Aho V.,University of Helsinki |
Ollila H.M.,University of Helsinki |
Ollila H.M.,Finnish National Institute for Health and Welfare |
Ollila H.M.,Finnish Institute of Molecular Medicine |
And 23 more authors.
PLoS ONE | Year: 2013
Epidemiological studies have shown that short or insufficient sleep is associated with increased risk for metabolic diseases and mortality. To elucidate mechanisms behind this connection, we aimed to identify genes and pathways affected by experimentally induced, partial sleep restriction and to verify their connection to insufficient sleep at population level. The experimental design simulated sleep restriction during a working week: sleep of healthy men (N = 9) was restricted to 4 h/night for five nights. The control subjects (N = 4) spent 8 h/night in bed. Leukocyte RNA expression was analyzed at baseline, after sleep restriction, and after recovery using whole genome microarrays complemented with pathway and transcription factor analysis. Expression levels of the ten most up-regulated and ten most down-regulated transcripts were correlated with subjective assessment of insufficient sleep in a population cohort (N = 472). Experimental sleep restriction altered the expression of 117 genes. Eight of the 25 most up-regulated transcripts were related to immune function. Accordingly, fifteen of the 25 most up-regulated Gene Ontology pathways were also related to immune function, including those for B cell activation, interleukin 8 production, and NF-κB signaling (P<0.005). Of the ten most up-regulated genes, expression of STX16 correlated negatively with self-reported insufficient sleep in a population sample, while three other genes showed tendency for positive correlation. Of the ten most down-regulated genes, TBX21 and LGR6 correlated negatively and TGFBR3 positively with insufficient sleep. Partial sleep restriction affects the regulation of signaling pathways related to the immune system. Some of these changes appear to be long-lasting and may at least partly explain how prolonged sleep restriction can contribute to inflammation-associated pathological states, such as cardiometabolic diseases. © 2013 Aho et al. Source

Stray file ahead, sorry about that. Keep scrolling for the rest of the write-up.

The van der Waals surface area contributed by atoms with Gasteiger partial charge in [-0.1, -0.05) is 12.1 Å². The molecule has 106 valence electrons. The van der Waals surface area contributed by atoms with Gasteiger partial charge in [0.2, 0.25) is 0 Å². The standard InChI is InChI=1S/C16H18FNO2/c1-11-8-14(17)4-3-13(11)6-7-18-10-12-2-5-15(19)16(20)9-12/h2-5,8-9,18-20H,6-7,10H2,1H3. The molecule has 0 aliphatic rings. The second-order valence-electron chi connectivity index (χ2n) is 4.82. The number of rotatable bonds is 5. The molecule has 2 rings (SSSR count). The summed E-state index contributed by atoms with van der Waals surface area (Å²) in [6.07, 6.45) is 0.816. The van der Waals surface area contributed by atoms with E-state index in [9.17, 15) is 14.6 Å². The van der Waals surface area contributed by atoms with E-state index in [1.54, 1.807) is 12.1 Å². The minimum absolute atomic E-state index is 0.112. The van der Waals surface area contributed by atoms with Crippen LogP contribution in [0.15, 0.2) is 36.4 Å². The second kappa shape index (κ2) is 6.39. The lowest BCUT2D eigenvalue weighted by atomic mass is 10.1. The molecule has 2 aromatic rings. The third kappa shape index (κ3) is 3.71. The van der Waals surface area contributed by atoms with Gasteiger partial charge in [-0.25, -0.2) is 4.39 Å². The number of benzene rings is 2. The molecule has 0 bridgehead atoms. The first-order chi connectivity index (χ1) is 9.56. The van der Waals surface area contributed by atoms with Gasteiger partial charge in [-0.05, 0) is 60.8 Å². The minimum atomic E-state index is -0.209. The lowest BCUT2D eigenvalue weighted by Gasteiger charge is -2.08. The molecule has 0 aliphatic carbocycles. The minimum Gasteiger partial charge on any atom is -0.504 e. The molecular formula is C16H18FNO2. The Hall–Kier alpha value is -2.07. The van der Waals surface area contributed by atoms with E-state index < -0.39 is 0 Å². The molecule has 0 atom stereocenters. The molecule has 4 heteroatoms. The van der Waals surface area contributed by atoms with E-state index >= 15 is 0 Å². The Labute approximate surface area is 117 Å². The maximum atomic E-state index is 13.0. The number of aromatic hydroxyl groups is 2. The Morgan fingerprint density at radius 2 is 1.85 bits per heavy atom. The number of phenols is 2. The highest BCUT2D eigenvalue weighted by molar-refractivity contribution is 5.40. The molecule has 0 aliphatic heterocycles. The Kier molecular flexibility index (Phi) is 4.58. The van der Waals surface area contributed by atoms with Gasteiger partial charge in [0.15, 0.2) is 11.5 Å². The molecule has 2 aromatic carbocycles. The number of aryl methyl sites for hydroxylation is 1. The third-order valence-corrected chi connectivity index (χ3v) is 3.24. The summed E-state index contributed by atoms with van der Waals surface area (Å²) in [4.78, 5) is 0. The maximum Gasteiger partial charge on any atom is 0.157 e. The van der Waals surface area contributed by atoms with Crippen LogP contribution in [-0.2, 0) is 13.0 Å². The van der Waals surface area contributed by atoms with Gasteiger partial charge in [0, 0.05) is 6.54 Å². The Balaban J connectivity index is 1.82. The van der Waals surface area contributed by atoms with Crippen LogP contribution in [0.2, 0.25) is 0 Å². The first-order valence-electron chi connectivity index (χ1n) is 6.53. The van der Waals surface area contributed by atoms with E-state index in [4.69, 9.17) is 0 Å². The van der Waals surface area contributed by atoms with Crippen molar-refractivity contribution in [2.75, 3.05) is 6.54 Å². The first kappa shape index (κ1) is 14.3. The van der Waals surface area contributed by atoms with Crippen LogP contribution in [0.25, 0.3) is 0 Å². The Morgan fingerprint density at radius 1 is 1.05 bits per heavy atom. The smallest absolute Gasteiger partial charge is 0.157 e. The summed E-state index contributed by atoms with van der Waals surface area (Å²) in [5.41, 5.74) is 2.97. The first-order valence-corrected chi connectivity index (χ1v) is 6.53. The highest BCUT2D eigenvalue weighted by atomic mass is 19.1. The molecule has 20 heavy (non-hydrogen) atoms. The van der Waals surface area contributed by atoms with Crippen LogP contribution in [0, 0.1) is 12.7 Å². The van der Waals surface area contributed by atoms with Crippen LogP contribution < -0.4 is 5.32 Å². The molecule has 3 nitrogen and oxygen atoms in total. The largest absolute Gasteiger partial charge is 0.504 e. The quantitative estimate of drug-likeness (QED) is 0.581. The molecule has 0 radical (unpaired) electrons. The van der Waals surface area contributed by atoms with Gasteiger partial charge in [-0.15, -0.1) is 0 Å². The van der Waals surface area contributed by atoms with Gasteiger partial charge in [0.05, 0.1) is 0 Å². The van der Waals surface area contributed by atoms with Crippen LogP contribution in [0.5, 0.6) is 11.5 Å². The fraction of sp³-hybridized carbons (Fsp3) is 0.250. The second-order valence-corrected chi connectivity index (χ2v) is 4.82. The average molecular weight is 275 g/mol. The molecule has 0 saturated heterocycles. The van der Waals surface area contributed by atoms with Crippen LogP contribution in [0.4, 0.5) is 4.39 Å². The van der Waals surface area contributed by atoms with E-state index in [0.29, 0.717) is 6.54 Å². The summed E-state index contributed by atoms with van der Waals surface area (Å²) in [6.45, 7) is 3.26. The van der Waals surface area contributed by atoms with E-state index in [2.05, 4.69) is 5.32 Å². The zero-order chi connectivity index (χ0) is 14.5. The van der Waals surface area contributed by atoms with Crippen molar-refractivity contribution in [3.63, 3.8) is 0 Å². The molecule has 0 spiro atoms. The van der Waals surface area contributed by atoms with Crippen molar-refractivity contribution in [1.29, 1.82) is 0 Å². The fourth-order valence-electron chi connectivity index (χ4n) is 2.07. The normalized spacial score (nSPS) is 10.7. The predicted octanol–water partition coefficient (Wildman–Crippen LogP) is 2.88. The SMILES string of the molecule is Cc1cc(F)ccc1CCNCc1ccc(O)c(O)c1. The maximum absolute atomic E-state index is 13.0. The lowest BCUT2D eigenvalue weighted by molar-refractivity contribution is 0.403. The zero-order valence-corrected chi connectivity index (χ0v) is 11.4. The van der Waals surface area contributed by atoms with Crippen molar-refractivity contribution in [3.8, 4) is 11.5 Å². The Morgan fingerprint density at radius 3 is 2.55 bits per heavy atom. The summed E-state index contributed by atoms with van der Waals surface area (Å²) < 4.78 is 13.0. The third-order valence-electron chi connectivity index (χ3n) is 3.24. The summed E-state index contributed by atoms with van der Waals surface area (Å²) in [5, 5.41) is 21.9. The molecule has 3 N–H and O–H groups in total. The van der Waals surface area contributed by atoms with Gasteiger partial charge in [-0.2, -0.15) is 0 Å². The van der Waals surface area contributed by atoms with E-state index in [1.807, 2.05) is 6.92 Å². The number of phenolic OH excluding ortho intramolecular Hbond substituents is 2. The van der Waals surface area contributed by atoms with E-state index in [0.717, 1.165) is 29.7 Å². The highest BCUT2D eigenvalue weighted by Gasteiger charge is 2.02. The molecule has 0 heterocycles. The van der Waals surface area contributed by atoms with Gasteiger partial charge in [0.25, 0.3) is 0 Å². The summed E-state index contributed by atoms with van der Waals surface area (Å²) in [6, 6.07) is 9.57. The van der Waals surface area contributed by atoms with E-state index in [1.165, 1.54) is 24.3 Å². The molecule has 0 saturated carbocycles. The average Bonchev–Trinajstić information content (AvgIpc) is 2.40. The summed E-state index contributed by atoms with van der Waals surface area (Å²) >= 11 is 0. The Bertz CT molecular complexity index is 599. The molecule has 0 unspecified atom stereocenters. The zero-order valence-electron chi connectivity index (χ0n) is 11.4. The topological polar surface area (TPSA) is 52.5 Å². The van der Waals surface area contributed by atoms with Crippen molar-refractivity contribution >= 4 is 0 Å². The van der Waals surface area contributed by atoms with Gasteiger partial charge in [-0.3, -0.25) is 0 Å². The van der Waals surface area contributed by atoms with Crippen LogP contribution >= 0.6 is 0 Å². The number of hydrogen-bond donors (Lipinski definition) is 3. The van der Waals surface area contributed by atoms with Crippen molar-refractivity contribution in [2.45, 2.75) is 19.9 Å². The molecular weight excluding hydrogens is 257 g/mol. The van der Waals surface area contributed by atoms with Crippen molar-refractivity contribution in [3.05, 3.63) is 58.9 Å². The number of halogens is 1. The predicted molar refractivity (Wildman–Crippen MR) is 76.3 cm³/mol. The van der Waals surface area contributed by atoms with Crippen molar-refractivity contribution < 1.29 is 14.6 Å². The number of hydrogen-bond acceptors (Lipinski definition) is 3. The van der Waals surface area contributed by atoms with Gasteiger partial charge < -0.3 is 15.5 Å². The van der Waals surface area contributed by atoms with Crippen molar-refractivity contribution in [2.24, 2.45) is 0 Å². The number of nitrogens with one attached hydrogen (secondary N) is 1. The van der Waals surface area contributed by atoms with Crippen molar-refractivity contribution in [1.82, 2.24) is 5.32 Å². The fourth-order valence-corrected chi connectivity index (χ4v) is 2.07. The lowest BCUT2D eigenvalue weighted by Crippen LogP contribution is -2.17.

Cerullo V.,Finnish Institute of Molecular Medicine |
Cerullo V.,University of Helsinki |
Pesonen S.,Finnish Institute of Molecular Medicine |
Pesonen S.,University of Helsinki |
And 43 more authors.
Cancer Research | Year: 2010
Granulocyte macrophage colony-stimulating factor (GMCSF) can mediate antitumor effects by recruiting natural killer cells and by induction of tumor-specific cytotoxic T-cells through antigen-presenting cells. Oncolytic tumor cell-killing can produce a potent costimulatory danger signal and release of tumor epitopes for antigen-presenting cell sampling. Therefore, an oncolytic adenovirus coding for GMCSF was engineered and shown to induce tumor-specific immunity in an immunocompetent syngeneic hamster model. Subsequently, 20 patients with advanced solid tumors refractory to standard therapies were treated with Ad5-D24-GMCSF. Of the 16 radiologically evaluable patients, 2 had complete responses, 1 had a minor response, and 5 had disease stabilization. Responses were frequently seen in injected and noninjected tumors. Treatment was well tolerated and resulted in the induction of both tumor-specific and virus-specific immunity as measured by ELISPOT and pentamer analysis. This is the first time that oncolytic virus-mediated antitumor immunity has been shown in humans. Ad5-D24-GMCSF is promising for further clinical testing. ©2010 AACR. Source